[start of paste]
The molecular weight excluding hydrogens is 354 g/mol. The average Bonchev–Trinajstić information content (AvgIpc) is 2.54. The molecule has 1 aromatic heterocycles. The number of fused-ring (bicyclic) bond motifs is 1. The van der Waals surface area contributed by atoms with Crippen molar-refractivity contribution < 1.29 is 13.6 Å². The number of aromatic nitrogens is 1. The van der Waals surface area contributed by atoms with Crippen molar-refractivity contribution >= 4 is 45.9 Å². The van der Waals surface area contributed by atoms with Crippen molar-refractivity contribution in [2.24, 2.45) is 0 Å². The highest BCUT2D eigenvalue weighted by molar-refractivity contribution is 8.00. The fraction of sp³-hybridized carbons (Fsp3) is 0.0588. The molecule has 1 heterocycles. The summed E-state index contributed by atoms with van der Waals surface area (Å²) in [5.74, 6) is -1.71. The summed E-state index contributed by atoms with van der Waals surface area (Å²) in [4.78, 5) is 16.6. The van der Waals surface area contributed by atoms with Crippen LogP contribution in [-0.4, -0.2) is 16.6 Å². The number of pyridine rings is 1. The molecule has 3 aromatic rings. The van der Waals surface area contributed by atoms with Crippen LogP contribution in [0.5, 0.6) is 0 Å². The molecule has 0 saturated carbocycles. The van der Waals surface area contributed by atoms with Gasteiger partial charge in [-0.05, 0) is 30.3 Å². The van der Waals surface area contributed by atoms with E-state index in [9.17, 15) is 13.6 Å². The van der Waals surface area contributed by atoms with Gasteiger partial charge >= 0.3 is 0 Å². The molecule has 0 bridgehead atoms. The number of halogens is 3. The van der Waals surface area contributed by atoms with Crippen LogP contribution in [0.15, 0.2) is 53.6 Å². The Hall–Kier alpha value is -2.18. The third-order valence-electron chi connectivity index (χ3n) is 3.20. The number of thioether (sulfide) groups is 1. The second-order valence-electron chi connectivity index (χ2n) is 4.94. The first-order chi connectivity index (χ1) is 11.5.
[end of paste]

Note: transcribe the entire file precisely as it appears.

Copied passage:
The molecular weight excluding hydrogens is 354 g/mol. The average Bonchev–Trinajstić information content (AvgIpc) is 2.54. The molecule has 1 aromatic heterocycles. The number of fused-ring (bicyclic) bond motifs is 1. The van der Waals surface area contributed by atoms with Crippen molar-refractivity contribution < 1.29 is 13.6 Å². The number of aromatic nitrogens is 1. The van der Waals surface area contributed by atoms with Crippen molar-refractivity contribution >= 4 is 45.9 Å². The van der Waals surface area contributed by atoms with Crippen molar-refractivity contribution in [2.24, 2.45) is 0 Å². The highest BCUT2D eigenvalue weighted by molar-refractivity contribution is 8.00. The fraction of sp³-hybridized carbons (Fsp3) is 0.0588. The molecule has 1 heterocycles. The summed E-state index contributed by atoms with van der Waals surface area (Å²) in [5.74, 6) is -1.71. The summed E-state index contributed by atoms with van der Waals surface area (Å²) in [4.78, 5) is 16.6. The van der Waals surface area contributed by atoms with Crippen LogP contribution in [-0.4, -0.2) is 16.6 Å². The number of pyridine rings is 1. The molecule has 3 aromatic rings. The van der Waals surface area contributed by atoms with Crippen LogP contribution in [0.5, 0.6) is 0 Å². The molecule has 0 saturated carbocycles. The van der Waals surface area contributed by atoms with Gasteiger partial charge in [-0.05, 0) is 30.3 Å². The van der Waals surface area contributed by atoms with E-state index in [9.17, 15) is 13.6 Å². The van der Waals surface area contributed by atoms with Gasteiger partial charge >= 0.3 is 0 Å². The molecule has 0 bridgehead atoms. The number of halogens is 3. The van der Waals surface area contributed by atoms with Crippen LogP contribution in [0.15, 0.2) is 53.6 Å². The Hall–Kier alpha value is -2.18. The third-order valence-electron chi connectivity index (χ3n) is 3.20. The number of thioether (sulfide) groups is 1. The second-order valence-electron chi connectivity index (χ2n) is 4.94. The first-order chi connectivity index (χ1) is 11.5.